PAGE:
Of course he’s still a two year old and still gives in to so many temptations breaking rules here and there.  My general rule is that if he is breaking a rule and I’ve asked him to stop – he demonstrates he understands by stopping and then continues when I look away – if I have to ask him three times then he goes upstairs to his room for 2 minutes.  We are now working on “sorry mom I didn’t listen to you” so I go upstairs and ask him to say sorry – sometimes he outright refuses in which case I leave for another two minutes and repeat the process until he says sorry.  This specific instance has only happened once. Usually he listens and stops what I’ve asked him to do before the third time.

There have been times of complete uncontrollable temper tantrums – 3 that I recall.  All of them have happened after coming home from the dayhome before supper.  He’s exhausted and very hungry and controlling emotions is something that is just not going to happen.  I get it, I totally understand but I also get very frustrated in those moments.  Two of those times happened last summer and I put him in his room until he calmed down then went in and we snuggled for a good 15-20 minutes and from then on he was happy and I quickly fed him so he’d stay that way :).

Yesterday was the third instance.  I knew he had a rough night with my husband the night before while I was at work and I knew he would be tired.  When his emotions are extreme it indicates his level of tiredness – usually it’s overly happy, running and yelling and laughing and dancing.  He reminds me of those times as a teenager when you’ve pulled an all nighter with your friends which was usually spent laughing at nothing because when you’re overtired everything is funny.   When I picked him up yesterday his level of happiness was OVER THE TOP which is always nice when you’re child is extremely happy to see you but I also thought “we definitely need an early bedtime tonight.”  We got home and it was nice out so I let him play outside while I tidied before getting supper ready, somehow within 10 minutes he went from happy to frustrated with something (I still have no idea what) that he was not able to communicate with me.  The situation very quickly went in a downward spiral as I asked what he was upset about and he got more and more upset without trying to explain.  In that moment I decided playtime outside was done and he was MAD – over the top, more than I’ve ever seen him.  I took off his outside clothes while he thrashed and screamed bloody murder.  I knew this was not going to be controllable on the main level of our house so I marched him upstairs thinking I would put him in time-out but then I remembered the article on time-in’s and thought I’d give it a try.  I went to his room, closed his door, sat on the floor and made him sit down facing me.  I held his hands in mine and asked him to take some deep breaths, he instantly calmed down in less than 30 seconds – still upset but not thrashing around.  Then I grabbed our homemade lavender coconut oil lotion and rubbed some on his chest and feet, he helped by putting some on his feet.  By that point the pouty lip had stopped and the tears were done.  I asked if he would like to read a story, he promptly got up, grabbed a book and ran to me happily ready to read.  We read two books and he got up and I asked if he was ready to go make supper, he ran to the door laughing.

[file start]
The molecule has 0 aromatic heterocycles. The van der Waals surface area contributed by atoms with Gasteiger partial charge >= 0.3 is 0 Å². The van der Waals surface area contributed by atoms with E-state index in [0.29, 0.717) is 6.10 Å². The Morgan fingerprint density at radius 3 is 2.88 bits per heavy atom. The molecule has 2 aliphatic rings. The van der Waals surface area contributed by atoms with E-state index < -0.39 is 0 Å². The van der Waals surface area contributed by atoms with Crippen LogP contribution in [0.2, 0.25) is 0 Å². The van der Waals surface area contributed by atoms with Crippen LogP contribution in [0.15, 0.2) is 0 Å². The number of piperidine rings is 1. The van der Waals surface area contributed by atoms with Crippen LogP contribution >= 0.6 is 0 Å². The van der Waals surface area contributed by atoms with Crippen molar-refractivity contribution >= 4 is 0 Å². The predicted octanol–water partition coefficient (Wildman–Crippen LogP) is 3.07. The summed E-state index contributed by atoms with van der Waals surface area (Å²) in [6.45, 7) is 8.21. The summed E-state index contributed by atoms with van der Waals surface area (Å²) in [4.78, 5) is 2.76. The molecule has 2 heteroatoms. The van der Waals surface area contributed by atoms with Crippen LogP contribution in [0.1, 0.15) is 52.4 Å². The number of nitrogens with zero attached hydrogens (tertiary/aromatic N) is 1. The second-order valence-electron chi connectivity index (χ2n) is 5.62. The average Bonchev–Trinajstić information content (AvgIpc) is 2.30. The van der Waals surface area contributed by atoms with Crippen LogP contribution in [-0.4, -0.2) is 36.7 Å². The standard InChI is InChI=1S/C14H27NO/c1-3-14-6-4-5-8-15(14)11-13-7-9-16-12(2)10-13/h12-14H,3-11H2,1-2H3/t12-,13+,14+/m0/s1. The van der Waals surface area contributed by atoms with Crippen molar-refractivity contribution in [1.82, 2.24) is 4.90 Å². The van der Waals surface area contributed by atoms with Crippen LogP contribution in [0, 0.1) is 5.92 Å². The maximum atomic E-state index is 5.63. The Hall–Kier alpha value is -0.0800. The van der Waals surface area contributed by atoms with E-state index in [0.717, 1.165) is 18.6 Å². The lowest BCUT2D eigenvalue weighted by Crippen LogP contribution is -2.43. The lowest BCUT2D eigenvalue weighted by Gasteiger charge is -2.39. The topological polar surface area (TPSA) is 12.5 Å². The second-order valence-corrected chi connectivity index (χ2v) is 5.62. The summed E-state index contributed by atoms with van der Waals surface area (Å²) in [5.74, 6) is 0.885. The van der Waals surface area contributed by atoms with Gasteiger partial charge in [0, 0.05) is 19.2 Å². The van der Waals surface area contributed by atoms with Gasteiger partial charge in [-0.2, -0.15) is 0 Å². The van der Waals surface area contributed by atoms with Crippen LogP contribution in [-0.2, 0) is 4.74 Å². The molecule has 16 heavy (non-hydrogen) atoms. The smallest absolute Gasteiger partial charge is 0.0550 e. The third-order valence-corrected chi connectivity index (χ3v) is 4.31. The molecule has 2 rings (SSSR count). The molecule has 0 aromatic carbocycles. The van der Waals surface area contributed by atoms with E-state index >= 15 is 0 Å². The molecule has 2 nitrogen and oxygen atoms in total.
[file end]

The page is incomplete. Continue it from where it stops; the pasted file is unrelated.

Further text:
What an amazing tool! I couldn’t believe the response I got from that strategy.  It shows him that temper tantrums are not tolerated but that I’m willing to help him out when he can’t seem to help himself.  It shows him that crying and screaming doesn’t get you what you want but that there’s always other options to what you want to do.  It gives him a choice with his mom by his side helping him out with that choice.

I will still use time-outs for those instances of outright disobedience because I know very well that Ezekiel is capable of following direction and listening to rules but when it comes to uncontrollable emotional outbursts I will definitely use time-in’s.

What is your discipline strategies? Any tips for this momma? I know down the road the frequency of discipline is likely to increase exponentially!